MONTREAL — Some fighters prepare for a bout by watching video of an opponent’s past performances. Others prefer to let their trainers do the film work. Georges St-Pierre might well have found his inspiration, in the lead-up to Saturday night’s welterweight title defense against Carlos Condit in the main event of UFC 154 at the Bell Centre, by tuning his TV to NFL football.

    Specifically, games involving the Patriots … especially when the Tom Brady-led offense is on the field.

    You see, St-Pierre and Brady have something in common. Or rather, someone: Neal S. ElAttrache.

    “Dr. ElAttrache did Tom Brady’s ACL, and he had almost the identical injury to me,” St-Pierre said in a statement issued by the UFC. “Brady came back and was better than ever, so I put my trust in Dr. ElAttrache and I am back 100 percent.”

    ElAttrache, an orthopedic surgeon specializing in sports medicine at the Kerlan-Jobe Orthopaedic Clinic in Los Angeles, performed reconstructive surgery on Brady’s anterior cruciate ligament and also repaired his medial collateral ligament after the quarterback was injured in the opening game of the 2008 season. Since returning the following year, Brady has led New England to the playoffs and made the Pro Bowl each season. Last February he brought the Patriots right back to where they were just prior to his injury: the Super Bowl.

    St-Pierre, who has not fought in 19 months after injuring his right knee during training for his original date with Condit, might find particular solace in watching Brady’s first game back from injury. Brady, whom teammate Chandler Jones (brother of UFC light heavyweight champ Jon Jones) says is a huge MMA fan, threw for 378 yards and two touchdowns in a comeback win over Buffalo.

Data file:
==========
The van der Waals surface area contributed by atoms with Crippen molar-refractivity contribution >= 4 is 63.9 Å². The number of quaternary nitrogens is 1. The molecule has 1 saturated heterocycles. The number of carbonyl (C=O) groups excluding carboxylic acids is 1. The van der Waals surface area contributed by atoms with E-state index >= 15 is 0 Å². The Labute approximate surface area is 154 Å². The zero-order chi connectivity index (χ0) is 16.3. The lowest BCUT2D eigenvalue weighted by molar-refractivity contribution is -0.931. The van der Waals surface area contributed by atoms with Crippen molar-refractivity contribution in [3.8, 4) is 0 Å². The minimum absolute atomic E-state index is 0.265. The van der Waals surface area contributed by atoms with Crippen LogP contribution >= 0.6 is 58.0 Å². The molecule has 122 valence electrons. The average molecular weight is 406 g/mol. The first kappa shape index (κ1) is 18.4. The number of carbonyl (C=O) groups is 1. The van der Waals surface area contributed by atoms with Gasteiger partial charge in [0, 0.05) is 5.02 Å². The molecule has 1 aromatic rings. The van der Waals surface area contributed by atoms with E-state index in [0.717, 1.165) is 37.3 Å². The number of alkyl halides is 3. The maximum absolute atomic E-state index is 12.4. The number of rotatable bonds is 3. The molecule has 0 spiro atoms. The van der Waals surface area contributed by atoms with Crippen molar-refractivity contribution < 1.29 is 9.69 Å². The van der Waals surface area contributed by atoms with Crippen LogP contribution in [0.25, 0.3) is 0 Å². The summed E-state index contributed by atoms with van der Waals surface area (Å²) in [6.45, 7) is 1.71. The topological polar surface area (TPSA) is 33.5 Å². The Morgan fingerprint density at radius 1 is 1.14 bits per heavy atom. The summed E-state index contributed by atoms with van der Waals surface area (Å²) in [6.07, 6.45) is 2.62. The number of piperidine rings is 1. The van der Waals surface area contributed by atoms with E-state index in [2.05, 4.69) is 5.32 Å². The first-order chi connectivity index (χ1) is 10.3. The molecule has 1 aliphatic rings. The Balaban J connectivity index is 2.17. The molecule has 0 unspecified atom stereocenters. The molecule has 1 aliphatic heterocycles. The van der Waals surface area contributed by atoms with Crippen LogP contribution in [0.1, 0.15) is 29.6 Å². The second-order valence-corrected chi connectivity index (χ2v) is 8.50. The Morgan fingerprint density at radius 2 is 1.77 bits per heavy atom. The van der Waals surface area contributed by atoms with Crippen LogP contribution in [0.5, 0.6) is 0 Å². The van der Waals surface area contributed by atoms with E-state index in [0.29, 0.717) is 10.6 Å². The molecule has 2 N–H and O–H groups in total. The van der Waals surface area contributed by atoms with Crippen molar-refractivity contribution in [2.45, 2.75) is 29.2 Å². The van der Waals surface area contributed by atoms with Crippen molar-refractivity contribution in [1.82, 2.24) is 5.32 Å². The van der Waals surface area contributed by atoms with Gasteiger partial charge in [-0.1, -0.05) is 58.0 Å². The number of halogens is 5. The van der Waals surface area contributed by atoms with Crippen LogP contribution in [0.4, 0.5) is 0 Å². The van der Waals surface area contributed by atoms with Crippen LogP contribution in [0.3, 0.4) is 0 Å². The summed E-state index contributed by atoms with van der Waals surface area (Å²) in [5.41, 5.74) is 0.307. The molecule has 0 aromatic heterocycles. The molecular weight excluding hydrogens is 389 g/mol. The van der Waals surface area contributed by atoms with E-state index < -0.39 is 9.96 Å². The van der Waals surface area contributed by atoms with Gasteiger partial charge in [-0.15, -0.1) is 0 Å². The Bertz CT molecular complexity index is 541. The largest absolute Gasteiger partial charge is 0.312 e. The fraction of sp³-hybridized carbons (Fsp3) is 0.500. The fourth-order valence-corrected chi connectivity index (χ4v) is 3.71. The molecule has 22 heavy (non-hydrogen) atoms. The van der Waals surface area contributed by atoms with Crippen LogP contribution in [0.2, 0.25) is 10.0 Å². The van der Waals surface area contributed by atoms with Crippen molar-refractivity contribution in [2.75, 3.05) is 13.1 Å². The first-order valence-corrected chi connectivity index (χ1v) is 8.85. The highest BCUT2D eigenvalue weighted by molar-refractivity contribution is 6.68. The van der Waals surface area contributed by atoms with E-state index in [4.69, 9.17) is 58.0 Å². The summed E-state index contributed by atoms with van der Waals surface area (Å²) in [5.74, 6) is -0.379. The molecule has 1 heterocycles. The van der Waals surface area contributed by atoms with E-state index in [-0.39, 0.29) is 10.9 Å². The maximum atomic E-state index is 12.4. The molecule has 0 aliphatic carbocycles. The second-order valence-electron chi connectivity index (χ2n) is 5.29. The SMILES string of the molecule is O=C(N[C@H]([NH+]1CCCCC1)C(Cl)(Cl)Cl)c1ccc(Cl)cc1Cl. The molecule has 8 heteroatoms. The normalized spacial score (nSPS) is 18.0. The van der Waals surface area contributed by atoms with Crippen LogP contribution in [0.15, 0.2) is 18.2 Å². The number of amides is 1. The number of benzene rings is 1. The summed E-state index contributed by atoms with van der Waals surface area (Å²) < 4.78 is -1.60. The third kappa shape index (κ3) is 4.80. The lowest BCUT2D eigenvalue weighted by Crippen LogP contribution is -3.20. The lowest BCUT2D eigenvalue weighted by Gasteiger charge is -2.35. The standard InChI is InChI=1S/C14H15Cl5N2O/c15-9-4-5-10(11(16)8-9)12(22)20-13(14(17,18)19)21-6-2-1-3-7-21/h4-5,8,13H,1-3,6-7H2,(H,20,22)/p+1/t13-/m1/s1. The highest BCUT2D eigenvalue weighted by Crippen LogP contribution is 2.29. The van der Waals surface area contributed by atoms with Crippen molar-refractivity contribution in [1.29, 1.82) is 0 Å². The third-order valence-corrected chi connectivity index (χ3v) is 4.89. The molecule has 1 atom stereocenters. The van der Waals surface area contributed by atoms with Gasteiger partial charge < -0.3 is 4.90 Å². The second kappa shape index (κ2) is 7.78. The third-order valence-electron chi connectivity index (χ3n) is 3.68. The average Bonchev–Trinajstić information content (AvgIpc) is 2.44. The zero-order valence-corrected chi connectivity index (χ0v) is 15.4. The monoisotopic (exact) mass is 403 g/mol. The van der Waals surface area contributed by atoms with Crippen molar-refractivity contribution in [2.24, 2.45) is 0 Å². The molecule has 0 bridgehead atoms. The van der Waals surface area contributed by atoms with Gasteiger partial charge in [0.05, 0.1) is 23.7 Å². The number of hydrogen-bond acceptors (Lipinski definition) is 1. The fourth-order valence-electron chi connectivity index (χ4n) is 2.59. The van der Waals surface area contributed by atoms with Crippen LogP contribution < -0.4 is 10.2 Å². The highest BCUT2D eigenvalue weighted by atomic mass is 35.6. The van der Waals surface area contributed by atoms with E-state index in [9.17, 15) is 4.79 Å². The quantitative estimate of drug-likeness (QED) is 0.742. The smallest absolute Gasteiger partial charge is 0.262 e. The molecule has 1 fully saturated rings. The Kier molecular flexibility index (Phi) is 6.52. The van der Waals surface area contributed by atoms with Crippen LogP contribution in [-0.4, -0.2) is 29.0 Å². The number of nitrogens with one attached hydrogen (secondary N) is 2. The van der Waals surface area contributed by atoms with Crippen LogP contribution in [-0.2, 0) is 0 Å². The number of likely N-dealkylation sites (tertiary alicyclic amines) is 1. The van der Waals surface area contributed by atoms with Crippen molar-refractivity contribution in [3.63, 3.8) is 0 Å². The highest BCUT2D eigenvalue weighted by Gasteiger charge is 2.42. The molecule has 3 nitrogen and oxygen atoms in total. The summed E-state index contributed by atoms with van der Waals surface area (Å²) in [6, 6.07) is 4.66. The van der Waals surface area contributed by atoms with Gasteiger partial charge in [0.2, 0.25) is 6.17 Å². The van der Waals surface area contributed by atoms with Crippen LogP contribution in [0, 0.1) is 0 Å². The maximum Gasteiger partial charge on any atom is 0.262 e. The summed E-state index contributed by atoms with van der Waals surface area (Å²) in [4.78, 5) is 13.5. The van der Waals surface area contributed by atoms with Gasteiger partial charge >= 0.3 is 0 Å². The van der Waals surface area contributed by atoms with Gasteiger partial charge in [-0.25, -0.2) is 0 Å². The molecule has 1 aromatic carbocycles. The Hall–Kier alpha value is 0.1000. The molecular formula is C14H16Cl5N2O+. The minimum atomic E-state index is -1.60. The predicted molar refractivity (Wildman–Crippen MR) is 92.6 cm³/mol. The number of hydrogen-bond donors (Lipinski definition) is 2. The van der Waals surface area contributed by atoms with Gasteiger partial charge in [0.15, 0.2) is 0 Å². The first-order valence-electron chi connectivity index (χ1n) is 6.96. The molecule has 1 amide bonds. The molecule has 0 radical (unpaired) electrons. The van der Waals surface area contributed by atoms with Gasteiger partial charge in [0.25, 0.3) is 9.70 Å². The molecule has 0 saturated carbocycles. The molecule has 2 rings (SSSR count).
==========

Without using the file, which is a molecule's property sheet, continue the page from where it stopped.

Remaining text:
“The knee is like the injury never even happened,” said St-Pierre. “I’ve been out for a year and a half, but I am back. All those who doubted me will have a big reality check, because I’m better than ever.”

    How is Carlos Condit supposed to counteract that? Well, maybe he should watch some Eli Manning videos.

    —Jeff Wagenheim


  • Published On Nov 17, 2012
  • Digging into the Quebec roots of UFC welterweight champ Georges St-Pierre

    Decrease fontDecrease font
    Enlarge fontEnlarge font
    Georges St-Pierre

    Georges St-Pierre returns to his native Canada to fight Carlos Condit at UFC 154. (Josh Hedges/Getty Images)

    ST-REMI, Quebec — Sitting in a restaurant in northern Vermont enjoying a nice lunch and a much-needed break from my hours-long drive to Montreal, it occurred to me that a little further along my route I would be passing through the area where Georges St-Pierre grew up. The UFC welterweight champion is often referred to as a Montreal fighter, and the crowd at the Bell Centre will surely make him feel like one when he’s introduced before his title defense against Carlos Condit in the main event of UFC 154 on Saturday night. But GSP is no city boy. He actually hails from the vast Quebec countryside tucked between the St. Lawrence River and the U.S. border.

    Pulling the smart phone out of my pocket while I waited for dessert to arrive — you’re allowed to have a little something sweet in the middle of the day, unless you’re trying to make weight for a UFC fight or something — I quickly scanned some online articles about St-Pierre’s youth and came upon one about a recent visit he paid to his old high school in Saint-Rémi, Quebec. Hmm, I thought, if it’s not too far out of the way …

    And then, yup, to locate the land of GSP, I used my GPS.

    I’m not sure what I expected to see when I pulled into Saint-Rémi, a tiny city of around 7,000 tucked into a landscape of farmland, small industry and windmills, lots of windmills, in southwestern Quebec. I guess I envisioned “Go GSP” window signs in storefronts, maybe even a banner strung across a downtown street proclaiming “Home of Georges St-Pierre.”

    There was nothing, though, no visible acknowledgement that one of the greatest mixed martial arts of all time — a three-time Sportsnet Canadian Athlete of the Year — spent his formative years here.

    I saw a bunch of guys gathered outside an apartment building down the block from École Pierre-Bédard, where GSP returned not long ago to talk to students about his school chin-ups record, which still stands, and the bullying he went through while in school. I wondered whether any of these men on the apartment building stoop were the ones who’d pushed GSP around back in the day. I decided not to bother them.